Tuesday, October 1, 2013

In which Jane Austen illusions are shattered

Fota House near Cork
Happy days. The first session of a Jane Austen class. An evening class in the morning if you will. And just to give us all the right ambience, the venue is Fota House, a stately home near Cork. Mainly ladies of a certain age, plus two blokes of a certain age of which I'm one. It's called “Austen’s World in Novels and Film” and it caught my attention because one of the three films we're going to look at just happens to be my all time favourite: Emma Thompson’s Sense and Sensibility.

Emma Thompson as Elinor in Sense and Sensibility, 1995
Today we did Jane Austen’s world and Regency England. Jane Austen’s well-known opposition to the slave trade came up. But disappointingly for Jane Austen fans, well-known though this opposition might be, it turns out to be well-known on rather slender evidence. One sentence namely in Mansfield Park where the (slightly annoying though that’s not the point here) heroine Fanny Price has her attempt to raise the slave trade as a dinner table topic rebuffed with a general silence.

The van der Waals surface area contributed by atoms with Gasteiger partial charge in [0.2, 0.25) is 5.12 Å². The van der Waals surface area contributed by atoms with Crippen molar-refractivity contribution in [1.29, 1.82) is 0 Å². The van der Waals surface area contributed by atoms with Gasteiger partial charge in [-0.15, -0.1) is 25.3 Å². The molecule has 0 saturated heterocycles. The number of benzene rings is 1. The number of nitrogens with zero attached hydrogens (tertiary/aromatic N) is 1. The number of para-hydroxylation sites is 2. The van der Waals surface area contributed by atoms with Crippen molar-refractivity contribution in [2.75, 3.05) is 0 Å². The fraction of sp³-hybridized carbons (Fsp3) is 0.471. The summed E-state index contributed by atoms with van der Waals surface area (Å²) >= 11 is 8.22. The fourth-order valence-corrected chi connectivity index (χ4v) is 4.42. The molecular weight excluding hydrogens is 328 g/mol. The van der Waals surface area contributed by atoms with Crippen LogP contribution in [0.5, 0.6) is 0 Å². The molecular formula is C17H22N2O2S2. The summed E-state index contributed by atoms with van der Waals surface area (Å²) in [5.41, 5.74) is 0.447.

Another illusion gone: it turns out the famous portrait of Jane Austen may not be a very good likeness. “Hideously unlike” according to a niece. Actually it gets worse. The portrait we are all familiar with is a later copy of the one panned as hideously unlike. 

A copy from an original which was itself “hideously unlike”

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